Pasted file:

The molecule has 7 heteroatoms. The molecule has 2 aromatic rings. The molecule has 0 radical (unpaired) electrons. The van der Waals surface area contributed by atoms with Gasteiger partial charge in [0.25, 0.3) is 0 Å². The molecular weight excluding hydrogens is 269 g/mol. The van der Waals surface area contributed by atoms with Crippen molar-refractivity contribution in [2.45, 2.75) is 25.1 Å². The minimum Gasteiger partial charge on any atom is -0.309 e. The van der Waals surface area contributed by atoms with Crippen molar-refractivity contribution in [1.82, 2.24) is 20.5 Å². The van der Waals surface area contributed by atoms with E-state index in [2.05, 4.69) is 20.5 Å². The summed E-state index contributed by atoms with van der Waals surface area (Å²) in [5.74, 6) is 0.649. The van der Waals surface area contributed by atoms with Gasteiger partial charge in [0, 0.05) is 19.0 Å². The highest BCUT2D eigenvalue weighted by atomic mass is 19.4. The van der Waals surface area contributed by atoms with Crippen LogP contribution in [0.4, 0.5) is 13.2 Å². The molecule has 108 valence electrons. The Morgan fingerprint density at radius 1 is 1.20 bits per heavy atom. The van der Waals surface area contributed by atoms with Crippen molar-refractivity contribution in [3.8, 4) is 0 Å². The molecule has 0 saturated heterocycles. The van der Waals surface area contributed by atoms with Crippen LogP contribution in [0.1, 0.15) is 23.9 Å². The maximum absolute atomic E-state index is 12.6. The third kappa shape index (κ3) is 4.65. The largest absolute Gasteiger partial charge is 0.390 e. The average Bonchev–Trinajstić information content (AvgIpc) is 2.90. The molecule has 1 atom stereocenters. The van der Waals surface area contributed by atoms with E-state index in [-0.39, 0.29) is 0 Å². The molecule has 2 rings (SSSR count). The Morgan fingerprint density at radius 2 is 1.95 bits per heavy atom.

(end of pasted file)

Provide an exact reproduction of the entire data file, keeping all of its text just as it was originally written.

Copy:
The molecule has 7 heteroatoms. The molecule has 2 aromatic rings. The molecule has 0 radical (unpaired) electrons. The van der Waals surface area contributed by atoms with Gasteiger partial charge in [0.25, 0.3) is 0 Å². The molecular weight excluding hydrogens is 269 g/mol. The van der Waals surface area contributed by atoms with Crippen molar-refractivity contribution in [2.45, 2.75) is 25.1 Å². The minimum Gasteiger partial charge on any atom is -0.309 e. The van der Waals surface area contributed by atoms with Crippen molar-refractivity contribution in [1.82, 2.24) is 20.5 Å². The van der Waals surface area contributed by atoms with E-state index in [2.05, 4.69) is 20.5 Å². The summed E-state index contributed by atoms with van der Waals surface area (Å²) in [5.74, 6) is 0.649. The van der Waals surface area contributed by atoms with Gasteiger partial charge in [0, 0.05) is 19.0 Å². The highest BCUT2D eigenvalue weighted by atomic mass is 19.4. The van der Waals surface area contributed by atoms with Crippen LogP contribution in [0.4, 0.5) is 13.2 Å². The molecule has 108 valence electrons. The Morgan fingerprint density at radius 1 is 1.20 bits per heavy atom. The van der Waals surface area contributed by atoms with Crippen molar-refractivity contribution in [3.8, 4) is 0 Å². The molecule has 0 saturated heterocycles. The van der Waals surface area contributed by atoms with Crippen LogP contribution in [0.1, 0.15) is 23.9 Å². The maximum absolute atomic E-state index is 12.6. The third kappa shape index (κ3) is 4.65. The largest absolute Gasteiger partial charge is 0.390 e. The average Bonchev–Trinajstić information content (AvgIpc) is 2.90. The molecule has 1 atom stereocenters. The van der Waals surface area contributed by atoms with E-state index in [-0.39, 0.29) is 0 Å². The molecule has 2 rings (SSSR count). The Morgan fingerprint density at radius 2 is 1.95 bits per heavy atom.